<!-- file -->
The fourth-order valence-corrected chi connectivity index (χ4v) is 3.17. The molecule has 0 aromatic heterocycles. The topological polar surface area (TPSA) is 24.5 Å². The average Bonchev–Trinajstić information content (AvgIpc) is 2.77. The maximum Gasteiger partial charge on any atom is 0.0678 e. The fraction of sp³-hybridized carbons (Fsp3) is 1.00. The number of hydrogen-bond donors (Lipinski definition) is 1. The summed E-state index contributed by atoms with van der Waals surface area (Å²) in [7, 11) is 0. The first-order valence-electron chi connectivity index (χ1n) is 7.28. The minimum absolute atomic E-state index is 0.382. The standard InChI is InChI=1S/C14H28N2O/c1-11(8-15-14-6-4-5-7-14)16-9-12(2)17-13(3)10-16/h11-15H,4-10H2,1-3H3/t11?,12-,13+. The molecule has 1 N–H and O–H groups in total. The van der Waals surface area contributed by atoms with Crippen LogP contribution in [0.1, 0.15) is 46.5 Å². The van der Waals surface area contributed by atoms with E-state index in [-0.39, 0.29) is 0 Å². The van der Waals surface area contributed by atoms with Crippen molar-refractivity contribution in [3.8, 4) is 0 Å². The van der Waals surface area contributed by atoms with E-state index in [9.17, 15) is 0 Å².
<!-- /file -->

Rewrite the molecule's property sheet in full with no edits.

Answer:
The fourth-order valence-corrected chi connectivity index (χ4v) is 3.17. The molecule has 0 aromatic heterocycles. The topological polar surface area (TPSA) is 24.5 Å². The average Bonchev–Trinajstić information content (AvgIpc) is 2.77. The maximum Gasteiger partial charge on any atom is 0.0678 e. The fraction of sp³-hybridized carbons (Fsp3) is 1.00. The number of hydrogen-bond donors (Lipinski definition) is 1. The summed E-state index contributed by atoms with van der Waals surface area (Å²) in [7, 11) is 0. The first-order valence-electron chi connectivity index (χ1n) is 7.28. The minimum absolute atomic E-state index is 0.382. The standard InChI is InChI=1S/C14H28N2O/c1-11(8-15-14-6-4-5-7-14)16-9-12(2)17-13(3)10-16/h11-15H,4-10H2,1-3H3/t11?,12-,13+. The molecule has 1 N–H and O–H groups in total. The van der Waals surface area contributed by atoms with Crippen LogP contribution in [0.1, 0.15) is 46.5 Å². The van der Waals surface area contributed by atoms with E-state index in [-0.39, 0.29) is 0 Å². The van der Waals surface area contributed by atoms with Crippen molar-refractivity contribution in [3.8, 4) is 0 Å². The van der Waals surface area contributed by atoms with E-state index in [9.17, 15) is 0 Å².